Supply Chain Management (SCM)

What Are SCM Systems?

Supply chains move products from their point of origin to their point of distribution. In the past the various processes along the route from manufacture to eventual consumption involved discrete, specialist services and entities. With the progress of computerised systems, supply chain management (SCM) systems have increasingly automated and optimised SCM processes. Supply chain operators have been able to scale accordingly and have the capacity to meet ever growing global demand. Early supply chain IT systems formed disjointed solutions in a largely fragmented distribution network.

Contemporary SCM systems comprise software solutions that help manage, simplify, speed up and oversee flows of goods, services, data and finances from points of origin to final destinations of those goods and services.

Modern Supply Chain IT Systems

Supply chain activities can be anything between product development through to distribution transport, but can also support resource sourcing, production, inventory and warehouse management and shipping logistics. End-to-end SCM systems digitally connect all stakeholders for easier collaboration during product creation, order fulfilment, tracking and tracing and virtually all back office supply chain related systems across industries.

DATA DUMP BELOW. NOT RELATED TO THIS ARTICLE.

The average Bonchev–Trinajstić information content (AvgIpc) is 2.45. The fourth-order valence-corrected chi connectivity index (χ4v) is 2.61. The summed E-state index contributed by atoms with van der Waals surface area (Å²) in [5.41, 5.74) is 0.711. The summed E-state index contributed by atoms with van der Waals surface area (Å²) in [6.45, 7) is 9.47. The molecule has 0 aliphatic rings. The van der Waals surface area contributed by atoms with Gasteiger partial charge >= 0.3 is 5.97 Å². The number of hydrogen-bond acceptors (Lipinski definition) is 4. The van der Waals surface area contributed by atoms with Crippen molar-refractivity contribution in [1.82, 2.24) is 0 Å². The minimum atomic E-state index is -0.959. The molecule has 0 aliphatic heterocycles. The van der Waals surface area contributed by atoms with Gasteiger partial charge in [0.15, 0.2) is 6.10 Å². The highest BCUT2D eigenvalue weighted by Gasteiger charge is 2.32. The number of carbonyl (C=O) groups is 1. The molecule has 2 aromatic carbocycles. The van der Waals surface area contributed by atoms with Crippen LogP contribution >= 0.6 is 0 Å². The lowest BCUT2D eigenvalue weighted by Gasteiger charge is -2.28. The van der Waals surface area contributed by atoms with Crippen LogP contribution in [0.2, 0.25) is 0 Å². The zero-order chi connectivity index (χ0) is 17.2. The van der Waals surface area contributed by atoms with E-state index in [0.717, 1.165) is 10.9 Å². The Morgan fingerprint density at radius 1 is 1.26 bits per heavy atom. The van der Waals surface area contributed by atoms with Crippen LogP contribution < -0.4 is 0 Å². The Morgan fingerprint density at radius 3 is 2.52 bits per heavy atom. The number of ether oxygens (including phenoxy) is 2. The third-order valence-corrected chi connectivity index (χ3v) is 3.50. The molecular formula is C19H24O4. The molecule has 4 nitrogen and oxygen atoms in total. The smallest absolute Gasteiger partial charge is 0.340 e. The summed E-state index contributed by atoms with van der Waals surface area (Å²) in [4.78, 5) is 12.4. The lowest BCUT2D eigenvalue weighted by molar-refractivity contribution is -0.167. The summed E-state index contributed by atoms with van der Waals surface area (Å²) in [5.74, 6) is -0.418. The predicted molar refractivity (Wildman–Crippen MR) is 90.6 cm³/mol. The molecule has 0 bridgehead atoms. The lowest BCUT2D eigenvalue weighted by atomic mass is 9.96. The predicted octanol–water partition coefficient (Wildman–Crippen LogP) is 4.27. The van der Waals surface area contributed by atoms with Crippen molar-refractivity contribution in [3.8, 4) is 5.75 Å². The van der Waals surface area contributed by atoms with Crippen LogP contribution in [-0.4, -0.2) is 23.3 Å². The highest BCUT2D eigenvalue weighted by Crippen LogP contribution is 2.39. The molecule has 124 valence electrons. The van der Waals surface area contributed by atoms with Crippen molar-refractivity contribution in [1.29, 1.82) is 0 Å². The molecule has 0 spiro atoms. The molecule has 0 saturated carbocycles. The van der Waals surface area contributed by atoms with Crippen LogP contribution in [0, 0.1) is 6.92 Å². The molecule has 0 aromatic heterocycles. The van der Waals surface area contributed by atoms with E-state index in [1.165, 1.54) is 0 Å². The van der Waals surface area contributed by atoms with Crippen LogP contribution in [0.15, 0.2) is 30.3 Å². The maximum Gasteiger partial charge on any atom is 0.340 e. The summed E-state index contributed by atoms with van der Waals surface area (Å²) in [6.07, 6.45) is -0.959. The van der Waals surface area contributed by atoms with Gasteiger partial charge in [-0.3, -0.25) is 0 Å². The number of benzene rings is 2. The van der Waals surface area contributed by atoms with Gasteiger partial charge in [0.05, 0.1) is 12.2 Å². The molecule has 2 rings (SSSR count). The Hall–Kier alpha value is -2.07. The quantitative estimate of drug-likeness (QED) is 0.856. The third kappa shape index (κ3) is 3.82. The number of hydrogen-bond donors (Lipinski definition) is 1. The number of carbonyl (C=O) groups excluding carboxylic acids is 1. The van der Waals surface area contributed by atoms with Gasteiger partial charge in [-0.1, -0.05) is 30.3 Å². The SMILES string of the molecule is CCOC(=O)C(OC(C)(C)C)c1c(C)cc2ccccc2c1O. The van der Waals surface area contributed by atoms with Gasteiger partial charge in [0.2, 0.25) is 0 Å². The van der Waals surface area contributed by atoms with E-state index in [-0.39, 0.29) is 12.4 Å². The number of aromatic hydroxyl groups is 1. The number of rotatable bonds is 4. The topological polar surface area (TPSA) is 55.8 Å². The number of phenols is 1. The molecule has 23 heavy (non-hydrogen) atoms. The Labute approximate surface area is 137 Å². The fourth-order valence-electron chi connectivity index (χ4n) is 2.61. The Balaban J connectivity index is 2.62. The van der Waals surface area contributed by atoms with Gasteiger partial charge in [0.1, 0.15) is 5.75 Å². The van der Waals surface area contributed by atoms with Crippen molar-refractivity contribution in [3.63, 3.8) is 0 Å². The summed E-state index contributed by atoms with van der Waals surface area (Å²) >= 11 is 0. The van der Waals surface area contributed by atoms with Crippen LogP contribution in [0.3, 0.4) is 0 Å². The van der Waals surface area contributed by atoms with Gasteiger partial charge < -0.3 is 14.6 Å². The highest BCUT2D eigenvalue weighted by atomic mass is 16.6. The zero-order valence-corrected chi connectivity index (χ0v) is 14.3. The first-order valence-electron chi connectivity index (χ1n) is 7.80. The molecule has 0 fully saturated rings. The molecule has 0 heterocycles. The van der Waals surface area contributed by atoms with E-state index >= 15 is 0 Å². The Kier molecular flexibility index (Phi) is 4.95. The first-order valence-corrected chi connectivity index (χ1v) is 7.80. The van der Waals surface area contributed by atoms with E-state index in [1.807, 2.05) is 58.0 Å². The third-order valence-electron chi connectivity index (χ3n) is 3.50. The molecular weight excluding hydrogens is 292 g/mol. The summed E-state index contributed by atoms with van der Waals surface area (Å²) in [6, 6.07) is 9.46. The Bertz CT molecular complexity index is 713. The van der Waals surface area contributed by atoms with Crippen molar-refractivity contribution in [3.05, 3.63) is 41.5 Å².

Manufacturers, wholesalers, transportation and logistics providers and retailers can now flexibly integrate their systems, with configurable permissions and functionality. Machine learning allows for more efficient product and process design, prediction of future demand, risk alert automation and improved efficiency. Sophisticated software solutions free up staff time for more creative and strategic activity and offer insights in real time of daily business process.

Every supply chain management activity you can identify has had software developed to simplify and enhance those processes; as time has gone on, however, software as a service (SaaS) providers have increasingly streamlined software for simpler integration and co-operation between historically fragmented systems.

The internet has empowered customers to demand smarter and more flexible practice. Now consumers and supply chain networks can interact with products and suppliers at any stage of the value chain, transforming how everyone does business and obliging companies to respond to a more demand-driven economy.